Okay, friends, happy Monday! Is it still Marathon Monday for many of you? For me, not so much, at least not in the literal sense. As part of the far reaching, ongoing global plot twist served up by the Corona Virus, our Oklahoma City Memorial Marathon has been postponed until October 4th.
It’s only postponed, not cancelled, but things are not necessarily that simple. The 12-18 week training cycle layered against the realities of summer travel (which I realize may or may not be possible either), hot and steamy weather, competing events on October 4th, and just the sense of abandoning all the progress I have made these past few months… it all had me spinning for a while. Some of my running friends have decided to forge on with current training then run “virtual” races on their original spring race dates, albeit most likely alone. Some people have gone immediately to maintenance running or less. I am probably going to fall somewhere in the middle.
After wrestling with my options and kind of letting the dust settle, as my friend Jeff described it, I have decided to pause heavy training for now, despite how well it was going, but keep up the spirit of the plan in my own ways for a few months. Then by mid-summer I will reevaluate the October race.
Last week would have been Week 13 of the plan, meant for really gaining momentum toward peak volume and the hardest workouts, but instead I was as glued to the news as anyone, devouring sugary trail mix, and consumed by a new sense of urgency about growing our own food (more on that later this week). I barely scraped together 35 miles and made a couple of pathetic efforts to get reacquainted with my baby hexagon weights, ha. My arm and back muscles were so sore afterwards that I thought for SURE I had the coronas.
Aches! Stiffness! General lethargy! Are these symptoms of the virus? Just kidding.
To say that I was distracted and unfocused last week is an understatement; but knowing this was a community-felt undercurrent helps me kind of package it up and set it squarely in the past.
I have sulked and scrolled Twitter and eaten extra carbs pointlessly for enough days.
Here is what I know, regardless of whether or when I might race next:
- Running is fun! It feels awesome. I hope to run for most of the rest of my life, and racing (for me) has very little to do with that.
- So far in Oklahoma we are still free to run outdoors as long as we remain at a safe distance from other people, and on days when that does not feel like the right choice, I still have my 0.33 mile loop on the sandy hills of our back field plus my reliable treadmill. For these I am truly thankful.
- Handsome and I suddenly have very little on our calendar outside of farm and garden projects, so running is less intrusive to our life than it sometimes is.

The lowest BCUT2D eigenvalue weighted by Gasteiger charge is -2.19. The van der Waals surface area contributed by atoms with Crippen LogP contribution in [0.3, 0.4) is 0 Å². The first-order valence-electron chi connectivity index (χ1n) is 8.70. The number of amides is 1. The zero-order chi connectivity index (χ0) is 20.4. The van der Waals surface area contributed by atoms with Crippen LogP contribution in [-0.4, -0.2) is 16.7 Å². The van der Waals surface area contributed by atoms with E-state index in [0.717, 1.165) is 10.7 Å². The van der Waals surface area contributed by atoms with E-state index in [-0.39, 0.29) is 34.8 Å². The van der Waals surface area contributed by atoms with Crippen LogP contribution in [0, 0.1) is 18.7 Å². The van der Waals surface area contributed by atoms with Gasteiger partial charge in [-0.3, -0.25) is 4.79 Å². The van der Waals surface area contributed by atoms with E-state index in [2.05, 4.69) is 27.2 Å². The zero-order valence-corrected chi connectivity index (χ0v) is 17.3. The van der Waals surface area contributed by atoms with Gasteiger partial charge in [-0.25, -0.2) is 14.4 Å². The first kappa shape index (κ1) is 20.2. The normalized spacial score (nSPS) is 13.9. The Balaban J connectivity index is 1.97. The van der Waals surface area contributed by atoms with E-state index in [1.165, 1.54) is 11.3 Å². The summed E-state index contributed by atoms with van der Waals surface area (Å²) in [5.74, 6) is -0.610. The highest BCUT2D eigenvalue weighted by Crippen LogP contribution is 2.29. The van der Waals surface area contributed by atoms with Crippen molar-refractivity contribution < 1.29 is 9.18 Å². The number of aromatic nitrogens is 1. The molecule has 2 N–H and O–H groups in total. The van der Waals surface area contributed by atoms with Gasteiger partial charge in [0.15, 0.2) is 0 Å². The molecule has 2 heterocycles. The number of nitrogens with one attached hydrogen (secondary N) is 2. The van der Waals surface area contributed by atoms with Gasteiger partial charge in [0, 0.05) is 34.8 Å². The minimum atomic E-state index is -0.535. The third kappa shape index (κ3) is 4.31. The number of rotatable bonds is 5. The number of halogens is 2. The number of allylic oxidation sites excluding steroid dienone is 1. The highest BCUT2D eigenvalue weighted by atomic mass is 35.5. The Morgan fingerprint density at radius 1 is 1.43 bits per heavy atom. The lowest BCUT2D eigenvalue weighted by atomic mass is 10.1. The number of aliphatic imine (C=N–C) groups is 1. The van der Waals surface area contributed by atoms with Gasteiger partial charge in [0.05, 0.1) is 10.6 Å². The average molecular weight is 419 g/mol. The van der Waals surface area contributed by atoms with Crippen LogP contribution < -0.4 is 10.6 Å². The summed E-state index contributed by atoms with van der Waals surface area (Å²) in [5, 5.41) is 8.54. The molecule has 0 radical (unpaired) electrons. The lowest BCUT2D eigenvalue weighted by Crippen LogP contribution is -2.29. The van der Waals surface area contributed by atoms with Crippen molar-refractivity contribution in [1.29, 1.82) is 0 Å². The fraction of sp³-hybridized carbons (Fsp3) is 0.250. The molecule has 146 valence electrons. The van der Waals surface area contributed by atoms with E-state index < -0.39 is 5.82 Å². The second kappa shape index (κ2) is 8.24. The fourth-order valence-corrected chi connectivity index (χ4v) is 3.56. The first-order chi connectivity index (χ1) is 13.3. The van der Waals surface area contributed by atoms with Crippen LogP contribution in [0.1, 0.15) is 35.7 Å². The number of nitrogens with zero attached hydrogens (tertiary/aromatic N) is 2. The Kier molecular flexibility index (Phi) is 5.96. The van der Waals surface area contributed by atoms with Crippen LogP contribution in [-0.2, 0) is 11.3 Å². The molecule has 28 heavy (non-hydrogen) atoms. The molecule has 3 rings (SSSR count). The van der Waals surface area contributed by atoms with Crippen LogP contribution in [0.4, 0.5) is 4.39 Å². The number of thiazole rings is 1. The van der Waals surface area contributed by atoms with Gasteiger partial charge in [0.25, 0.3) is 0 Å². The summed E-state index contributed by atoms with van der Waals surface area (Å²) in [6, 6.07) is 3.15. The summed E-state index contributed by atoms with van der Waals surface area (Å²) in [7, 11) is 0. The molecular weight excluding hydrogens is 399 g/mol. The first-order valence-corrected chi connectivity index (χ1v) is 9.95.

- Running is an excellent stress relief, it helps me feel energized and happy, and having a little weekly structure will help me keep a positive outlook.
So I will continue running a similar and fluctuating volume, 40-65 miles per week, but with the luxury of flexibility to make adjustments for real life priorities as needed. This is where my body feels best, where I can keep my energy up for a busy summer garden season and my jeans size down at a reasonable volume, and where I believe that I could easily join in on a spontaneous half marathon with no trouble.
I will also strive to vary my pace and distance daily, eschewing that dreaded “grey zone,” but not running hard SOS workouts as often. Maybe tend to some of the lower leg and feet pains I have been feeling lately. There is wisdom in getting leaner and fitter overall but saving some enthusiasm and focus for the upcoming summer cycle, if I dive into that. (The BIB is already paid for, and the race is local, so the thought of dismissing it wholesale makes me nauseous.)
Something I have been actively reminding myself to celebrate is how much progress I made from mid-January to early March, and that all stays in my body if I maintain it. That all stays in my mind, too, if I capture it.
The internalization of how each pace feels, the luscious union of breath and cadence, the swell of energy when you hit the fourth or fifth or eighth tempo mile. (It feels like riding the wave pool at White Water when we were kids.)
I get to retain the times I won arguments with myself over whether or not to attempt something difficult, and the sourness of disappointment when I cut an interval a few seconds short. Both are instructive.
I can hang onto the slow build of confidence from completing longer and harder workouts. The pleasure of fasted runs that cleansed me. Fueled runs when I overcame fear of food in my belly, ha! All of it. And if I understand the method as well as I think I do, the physiological adaptations are progressive. I have not lost much in just a week of mediocre activity, so I can keep my body healthy and maintain some stuff for a while then see what additional magic is available later.
Plus, before long, watermelons will be abundant, and that makes everything better.
Honest confession, I cried a little bit when the decision was finally made to postpone the race. But in the scheme of things, this is so small. We all have much bigger problems. I have millions of very real blessings to count, among them the pleasures and lasting effects of the past ten weeks. It is the training, after all, that changes us, not the race.
Take care, friends, and happy running!